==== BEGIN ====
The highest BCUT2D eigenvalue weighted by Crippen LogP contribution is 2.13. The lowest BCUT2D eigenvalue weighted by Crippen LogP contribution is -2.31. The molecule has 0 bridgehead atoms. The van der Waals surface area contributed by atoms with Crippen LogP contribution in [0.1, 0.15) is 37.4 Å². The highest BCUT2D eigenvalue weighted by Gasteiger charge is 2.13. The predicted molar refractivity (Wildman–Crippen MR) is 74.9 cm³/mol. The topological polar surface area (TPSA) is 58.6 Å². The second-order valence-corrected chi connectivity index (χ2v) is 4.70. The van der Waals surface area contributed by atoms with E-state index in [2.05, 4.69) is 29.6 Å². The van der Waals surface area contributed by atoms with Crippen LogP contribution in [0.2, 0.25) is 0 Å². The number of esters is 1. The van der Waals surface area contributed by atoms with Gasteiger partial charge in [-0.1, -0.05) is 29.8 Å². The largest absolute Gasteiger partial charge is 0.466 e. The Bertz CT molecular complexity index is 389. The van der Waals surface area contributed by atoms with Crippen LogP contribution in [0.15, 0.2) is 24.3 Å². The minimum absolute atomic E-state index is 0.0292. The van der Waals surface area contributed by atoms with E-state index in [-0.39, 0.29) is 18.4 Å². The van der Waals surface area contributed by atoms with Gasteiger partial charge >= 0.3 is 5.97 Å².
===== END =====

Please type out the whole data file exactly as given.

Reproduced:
The highest BCUT2D eigenvalue weighted by Crippen LogP contribution is 2.13. The lowest BCUT2D eigenvalue weighted by Crippen LogP contribution is -2.31. The molecule has 0 bridgehead atoms. The van der Waals surface area contributed by atoms with Crippen LogP contribution in [0.1, 0.15) is 37.4 Å². The highest BCUT2D eigenvalue weighted by Gasteiger charge is 2.13. The predicted molar refractivity (Wildman–Crippen MR) is 74.9 cm³/mol. The topological polar surface area (TPSA) is 58.6 Å². The second-order valence-corrected chi connectivity index (χ2v) is 4.70. The van der Waals surface area contributed by atoms with E-state index in [2.05, 4.69) is 29.6 Å². The van der Waals surface area contributed by atoms with Crippen LogP contribution in [0.2, 0.25) is 0 Å². The number of esters is 1. The van der Waals surface area contributed by atoms with Gasteiger partial charge in [-0.1, -0.05) is 29.8 Å². The largest absolute Gasteiger partial charge is 0.466 e. The Bertz CT molecular complexity index is 389. The van der Waals surface area contributed by atoms with Crippen LogP contribution in [0.15, 0.2) is 24.3 Å². The minimum absolute atomic E-state index is 0.0292. The van der Waals surface area contributed by atoms with E-state index in [-0.39, 0.29) is 18.4 Å². The van der Waals surface area contributed by atoms with Gasteiger partial charge >= 0.3 is 5.97 Å².